Duk-Duk

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Duk-Duk dancers in the Gazelle Peninsula, New Britain, 1913

Duk-Duk is a secret society, part of the traditional culture of the Tolai people of the Rabaul area of New Britain, the largest island in the Bismarck Archipelago of Papua New Guinea, in the South Pacific.

Description[edit]

The society has religious and political as well as the social objectives. It represents a form of law and order through its presiding spirits. In ritual dances, members of the society invoke the male spirit duk duk and female spirit tubuan depending on which mask the dancer wears.[1] The dancers are always male despite the fact that some are performing the role of female spirits.[1] Women and children were forbidden to look at these figures.[2] Both types of mask are cone-shaped and are constructed of cane and fibre, with short, bushy capes of leaves. Traditionally the duk duk was taller than the tubuan and was faceless. The tubuan had circular eyes and a crescent-shaped mouth painted on a dark background. In addition to the mask, leaves cover the torso of the dancers so that only their legs are visible.[1]

Only males could belong to Duk-Duk, with an entrance fee (in dewarra, small cowry shells strung on strips of cane, often 100 metres or more).

The society has its secret signs and rituals, and festivals which were in past times closed to strangers on pain of death. Duk-Duk only appeared with the full moon.

Justice was executed, fines extorted, taboos, feasts, taxes and all tribal matters arranged by the Duk-Duk members, wearing masks or chalk on their faces. In carrying out punishments, they were allowed to burn houses and even kill people. Dancers wearing the tubuan masks were regarded as divine beings whose judgment and actions could not be questioned.[3]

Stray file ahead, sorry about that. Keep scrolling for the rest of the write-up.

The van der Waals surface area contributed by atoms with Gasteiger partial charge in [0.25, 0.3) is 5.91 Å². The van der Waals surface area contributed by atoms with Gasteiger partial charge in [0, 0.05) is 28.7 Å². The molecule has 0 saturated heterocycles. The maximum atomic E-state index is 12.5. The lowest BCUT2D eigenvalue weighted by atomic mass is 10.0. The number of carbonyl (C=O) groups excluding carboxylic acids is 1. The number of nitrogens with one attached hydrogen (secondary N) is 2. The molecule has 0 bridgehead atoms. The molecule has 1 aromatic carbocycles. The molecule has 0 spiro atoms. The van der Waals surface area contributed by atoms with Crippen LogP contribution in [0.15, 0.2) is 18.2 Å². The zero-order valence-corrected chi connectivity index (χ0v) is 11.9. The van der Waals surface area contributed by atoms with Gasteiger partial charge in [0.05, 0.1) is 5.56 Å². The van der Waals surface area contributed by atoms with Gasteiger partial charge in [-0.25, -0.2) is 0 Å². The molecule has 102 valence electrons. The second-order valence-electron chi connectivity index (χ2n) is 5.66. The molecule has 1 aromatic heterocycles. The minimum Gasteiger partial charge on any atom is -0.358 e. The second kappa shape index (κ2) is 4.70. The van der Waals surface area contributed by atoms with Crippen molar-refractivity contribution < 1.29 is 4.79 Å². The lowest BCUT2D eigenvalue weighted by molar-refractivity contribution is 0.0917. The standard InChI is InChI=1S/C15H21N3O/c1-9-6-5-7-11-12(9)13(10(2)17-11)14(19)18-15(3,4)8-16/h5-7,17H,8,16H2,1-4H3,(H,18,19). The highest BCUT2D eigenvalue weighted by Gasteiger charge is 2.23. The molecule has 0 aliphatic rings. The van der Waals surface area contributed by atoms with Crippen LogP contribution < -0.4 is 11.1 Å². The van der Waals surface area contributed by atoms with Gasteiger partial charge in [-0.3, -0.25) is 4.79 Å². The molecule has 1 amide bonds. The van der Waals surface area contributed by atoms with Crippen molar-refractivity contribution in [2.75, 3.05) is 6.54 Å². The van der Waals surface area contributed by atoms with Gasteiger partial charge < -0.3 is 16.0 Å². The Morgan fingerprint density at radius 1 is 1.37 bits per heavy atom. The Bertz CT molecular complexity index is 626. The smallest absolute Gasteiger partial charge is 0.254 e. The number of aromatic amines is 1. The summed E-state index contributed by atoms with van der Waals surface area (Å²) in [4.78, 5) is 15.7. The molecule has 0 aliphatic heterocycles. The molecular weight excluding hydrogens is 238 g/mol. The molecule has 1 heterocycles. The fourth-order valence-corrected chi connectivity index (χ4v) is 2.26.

The society's practice has been dying out since around the start of the 20th century, but Duk-Duk dancers are now featured as tourist attractions.

Sources and references[edit]

  1. ^ a b c D'Alleva, Anne (1998). Arts of the Pacific Islands. New Haven: Yale University Press. ISBN 978-0-300-16412-1. 
  2. ^ "Christmas, Costumes and Ceremonies". Auckland Museum Blog. Retrieved March 20, 2014. 
  3. ^ Salisbury, Richard Frank (1970). Vunamami: Economic Transformation in a Traditional Society. Los Angeles: University of California Press. 
  • Public Domain This article incorporates text from a publication now in the public domainChisholm, Hugh, ed. (1911). Encyclopædia Britannica (11th ed.). Cambridge University Press. 
  •  This article incorporates text from a publication now in the public domainHerbermann, Charles, ed. (1913). Catholic Encyclopedia. Robert Appleton Company. 
  • Duk-Duk and other Customs or Forms of Expression of the Melanesians Intellectual Life, by Graf von Pfeil in "Journal of Anthropology"
  • H. Romilly, The Western Pacific and New Guinea (London, 1886)pp 27-33

External links[edit]